Immigration attorney Lavi Soloway knows exactly where he’ll be Wednesday morning: standing in line outside the US Supreme Court, hoping to hear a case that could completely change the lives of his clients.

For 20 years, Soloway has fought tenaciously for marriage equality and the rights of LGBT immigrants, and currently represents 70 affected couples.

Since 1996, his clients’ main obstacle has been the federal Defense of Marriage Act (DOMA), which defines marriage exclusively as a union between a man and a woman. The law, which President Bill Clinton signed and now opposes, deprives protections to all gay and lesbian couples, but is particularly problematic for bi-national couples, who can be more easily torn apart because of US immigration policy. The law is one of two potentially landmark cases involving gay marriage before the Supreme Court this week. Arguments on the other case begin Tuesday.

“It’s been a gradual process, with many years when there was no progress to point to,” Soloway told The Times of Israel about his slow-going, uphill battle.

But in the past three years, momentum has been building in his clients’ favor.

“Apprehension and pessimism have given way to an avalanche of real, palpable change,” he said, referring to Americans’ rapidly changing attitudes toward gay marriage. A survey by the Public Religion Research Institute shows that American Jews in particular are in favor of gay marriage, at a rate far greater than other religious groups.

Soloway has closely followed the case of 83-year-old Edie Windsor, which will go before the US Supreme Court on Wednesday. (Courtesy of Lavi Soloway)

Soloway has closely followed the case of 83-year-old Edie Windsor, which will go before the US Supreme Court on Wednesday. (Courtesy of Lavi Soloway)

Gay marriage and civil unions are currently legal in 18 states and the District of Columbia. November’s election was seen by some as a turning point in the movement, as voters rather than state assemblies approved same-sex unions in Washington and Maryland.

In addition, there have been 10 court rulings since 2010 deeming DOMA unconstitutional.

“These weren’t all written by liberal, Democrat-appointed judges,” notes Soloway, 46, who is professionally based in New York and Los Angeles. “Some were written by conservative Republican judges.”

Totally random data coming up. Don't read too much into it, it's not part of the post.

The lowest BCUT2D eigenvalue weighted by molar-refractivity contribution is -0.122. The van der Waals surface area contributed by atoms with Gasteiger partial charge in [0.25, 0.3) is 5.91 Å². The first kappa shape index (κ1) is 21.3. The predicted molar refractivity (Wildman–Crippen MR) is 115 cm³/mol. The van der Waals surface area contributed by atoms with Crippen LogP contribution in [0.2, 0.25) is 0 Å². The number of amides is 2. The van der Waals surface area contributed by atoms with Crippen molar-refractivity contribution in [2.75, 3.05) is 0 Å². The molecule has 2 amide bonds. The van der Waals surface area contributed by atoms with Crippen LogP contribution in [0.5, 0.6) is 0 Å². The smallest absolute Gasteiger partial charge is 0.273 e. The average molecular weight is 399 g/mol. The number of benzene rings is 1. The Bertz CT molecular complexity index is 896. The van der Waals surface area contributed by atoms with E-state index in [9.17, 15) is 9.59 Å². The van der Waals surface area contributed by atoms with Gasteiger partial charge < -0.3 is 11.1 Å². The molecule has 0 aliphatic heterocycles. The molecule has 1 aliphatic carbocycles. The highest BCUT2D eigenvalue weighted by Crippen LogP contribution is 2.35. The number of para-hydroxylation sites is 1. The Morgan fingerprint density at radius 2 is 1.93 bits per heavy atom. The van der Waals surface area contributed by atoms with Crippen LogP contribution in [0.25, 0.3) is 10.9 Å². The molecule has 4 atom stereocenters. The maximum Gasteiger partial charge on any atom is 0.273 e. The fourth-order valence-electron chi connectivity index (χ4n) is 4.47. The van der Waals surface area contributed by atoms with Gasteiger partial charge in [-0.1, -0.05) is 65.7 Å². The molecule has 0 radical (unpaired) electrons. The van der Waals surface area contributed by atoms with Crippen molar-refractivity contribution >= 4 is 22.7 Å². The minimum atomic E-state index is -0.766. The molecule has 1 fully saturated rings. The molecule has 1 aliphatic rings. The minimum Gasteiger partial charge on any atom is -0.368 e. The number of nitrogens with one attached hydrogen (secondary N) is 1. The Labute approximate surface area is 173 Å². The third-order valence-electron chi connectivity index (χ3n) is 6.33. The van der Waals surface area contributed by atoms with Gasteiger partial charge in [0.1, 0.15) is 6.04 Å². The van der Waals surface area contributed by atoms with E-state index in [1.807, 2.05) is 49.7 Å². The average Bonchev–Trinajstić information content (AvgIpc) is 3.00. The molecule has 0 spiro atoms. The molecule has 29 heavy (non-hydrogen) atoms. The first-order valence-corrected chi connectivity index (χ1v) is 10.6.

In February 2011, the Obama administration told the Department of Justice to stop defending DOMA in court, and in October 2012, the White House ordered the Board of Immigration Appeals to stop deporting gay non-American spouses of US citizens who had begun the immigration process.

Now the Supreme Court has agreed to hear arguments in United States v. Windsor, a federal suit brought by Edie Windsor, an 83-year-old lesbian widow challenging DOMA, which requires the federal government to deny marital benefits to gay and lesbian couples, even in states that allow gay marriage.

When her wife, Thea Spyer (whom she married in Canada in 2007, after a 40-year engagement) died in 2009, DOMA prohibited the Internal Revenue Service from treating Windsor as a surviving spouse, forcing her to pay more than $600,000 in federal and state estate taxes.

Organizations and seminaries representing the Reform, Conservative and Reconstructionist streams of Judaism have joined hundreds of corporations, civil rights groups and religious organizations in filing friend-of-the-court briefs in favor of overturning the federal ban. They argue that DOMA unconstitutionally restricts religious bodies’ rights to determine what counts as a marriage.

Nir Maoz, right, was forced to miss both of his grandmothers' funerals in Israel in order to stay with his husband, US-born Ari Amir. (Courtesy of Nir Maoz and Ari Amir)

Nir Maoz, right, was forced to miss both of his grandmothers’ funerals in Israel in order to stay with his husband, US-born Ari Amir. (Courtesy of Nir Maoz and Ari Amir)

Windsor’s lawyers will attack DOMA from another angle, arguing that it violates the Fifth Amendment’s guarantee of equal protection under the law. If the Supreme Court agrees, “it has the potential to put these questions to rest for all time on both the state and federal levels,” Soloway commented.